What's Hillary Clinton Up to These Days?

The former secretary of state talks to New York magazine about her relationship with President Obama and whether she's thinking about running in 2016.

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Former Secretary of State Hillary Clinton (Alex Wong/Getty Images)

Former Secretary of State Hillary Clinton, who is on the cover of this week's New York magazine, is also the focus of a sprawling interview and profile by Joe Hagan in the issue. By all accounts, it's the first interview she's given the press since resigning as President Obama's secretary of state in February.

The entire story is worth reading, but for those who care just about things like whether or not she's running for president in 2016, her relationship with Obama during and since working with him and how she's been spending her time since giving up the globetrotting lifestyle, here are some highlights:

On her relationship with Obama while serving as his secretary of state:

The killing of bin Laden, she says, was a bonding experience. Obama’s Cabinet had been split on whether to attempt the mission, but Clinton backed it and sweated out the decision with the commander-in-chief. “I’ve seen the president in a lot of intense and difficult settings,” she says, “and I’ve watched him make hard decisions. Obviously, talking to you on September 11 as we are, the bin Laden decision-making process is certainly at the forefront of my mind.”

On her relationship with Obama now and the situation in Syria:

Though she was officially out of the government, it was not as if she could leave it, even if she wanted to. That week Clinton had met with Obama in the White House to discuss the ongoing Syria crisis, and now Obama was on TV that very evening announcing a diplomatic reprieve from a missile attack on Syria -- a series of decisions that Clinton had lent her support to every step of the way. “I’ve been down this road with them,” she tells me the next day. “I know how challenging it is to ever get [the Russians] to a ‘yes’ that they actually execute on, but it can be done. I think we have to push hard.”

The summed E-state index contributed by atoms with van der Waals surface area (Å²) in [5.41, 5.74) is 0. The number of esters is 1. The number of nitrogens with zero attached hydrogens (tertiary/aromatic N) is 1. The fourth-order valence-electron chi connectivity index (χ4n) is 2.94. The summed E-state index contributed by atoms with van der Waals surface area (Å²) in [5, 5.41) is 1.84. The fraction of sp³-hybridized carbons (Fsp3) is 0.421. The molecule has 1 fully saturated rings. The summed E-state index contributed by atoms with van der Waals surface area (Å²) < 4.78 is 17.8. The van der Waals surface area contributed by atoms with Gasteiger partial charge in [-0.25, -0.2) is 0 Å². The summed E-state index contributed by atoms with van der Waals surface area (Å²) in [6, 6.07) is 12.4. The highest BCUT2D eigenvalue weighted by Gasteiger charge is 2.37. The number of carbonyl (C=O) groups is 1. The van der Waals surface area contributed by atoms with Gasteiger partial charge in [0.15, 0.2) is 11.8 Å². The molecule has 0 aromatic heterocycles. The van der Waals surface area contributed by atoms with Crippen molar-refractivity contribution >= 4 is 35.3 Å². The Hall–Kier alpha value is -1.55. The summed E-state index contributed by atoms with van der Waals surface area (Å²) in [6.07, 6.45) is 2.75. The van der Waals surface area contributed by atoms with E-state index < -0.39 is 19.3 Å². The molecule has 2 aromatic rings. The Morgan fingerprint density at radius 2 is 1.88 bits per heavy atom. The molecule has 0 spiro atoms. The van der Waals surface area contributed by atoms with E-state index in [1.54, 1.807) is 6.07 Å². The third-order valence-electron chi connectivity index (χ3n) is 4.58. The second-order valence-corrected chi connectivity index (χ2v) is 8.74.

On whether she thinks about running for president in 2016:

“I do,” she says, “but I’m both pragmatic and realistic. I think I have a pretty good idea of the political and governmental challenges that are facing our leaders, and I’ll do whatever I can from whatever position I find myself in to advocate for the values and the policies I think are right for the country. I will just continue to weigh what the factors are that would influence me making a decision one way or the other.”

On making an announcement one way or another about 2016:

“This election is more than three years away, and I just don’t think it’s good for the country,” she says. “It’s like when you meet somebody at a party and they look over your shoulder to see who else is there, and you want to talk to them about something that’s really important; in fact, maybe you came to the party to talk to that particular person, and they just want to know what’s next,” she says. “I feel like that’s our political process right now. I just don’t think it is good.”

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